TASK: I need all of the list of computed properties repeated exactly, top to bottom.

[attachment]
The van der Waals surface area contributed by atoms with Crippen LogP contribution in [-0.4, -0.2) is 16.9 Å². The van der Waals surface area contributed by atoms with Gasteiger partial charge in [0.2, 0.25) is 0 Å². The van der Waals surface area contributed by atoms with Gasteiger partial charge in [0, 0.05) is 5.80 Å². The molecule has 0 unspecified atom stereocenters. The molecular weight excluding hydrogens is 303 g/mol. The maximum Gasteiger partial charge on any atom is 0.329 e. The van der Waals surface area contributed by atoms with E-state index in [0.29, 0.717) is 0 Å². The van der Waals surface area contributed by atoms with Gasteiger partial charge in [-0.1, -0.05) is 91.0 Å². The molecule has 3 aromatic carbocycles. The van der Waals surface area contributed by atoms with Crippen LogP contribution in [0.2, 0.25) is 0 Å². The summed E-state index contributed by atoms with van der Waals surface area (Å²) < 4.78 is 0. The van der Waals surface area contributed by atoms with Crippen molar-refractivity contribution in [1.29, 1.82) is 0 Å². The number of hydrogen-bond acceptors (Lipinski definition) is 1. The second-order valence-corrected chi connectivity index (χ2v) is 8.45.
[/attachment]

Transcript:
The van der Waals surface area contributed by atoms with Crippen LogP contribution in [-0.4, -0.2) is 16.9 Å². The van der Waals surface area contributed by atoms with Gasteiger partial charge in [0.2, 0.25) is 0 Å². The van der Waals surface area contributed by atoms with Gasteiger partial charge in [0, 0.05) is 5.80 Å². The molecule has 0 unspecified atom stereocenters. The molecular weight excluding hydrogens is 303 g/mol. The maximum Gasteiger partial charge on any atom is 0.329 e. The van der Waals surface area contributed by atoms with E-state index in [0.29, 0.717) is 0 Å². The van der Waals surface area contributed by atoms with Gasteiger partial charge in [-0.1, -0.05) is 91.0 Å². The molecule has 3 aromatic carbocycles. The van der Waals surface area contributed by atoms with Crippen LogP contribution in [0.2, 0.25) is 0 Å². The summed E-state index contributed by atoms with van der Waals surface area (Å²) < 4.78 is 0. The van der Waals surface area contributed by atoms with Crippen molar-refractivity contribution in [1.29, 1.82) is 0 Å². The number of hydrogen-bond acceptors (Lipinski definition) is 1. The second-order valence-corrected chi connectivity index (χ2v) is 8.45.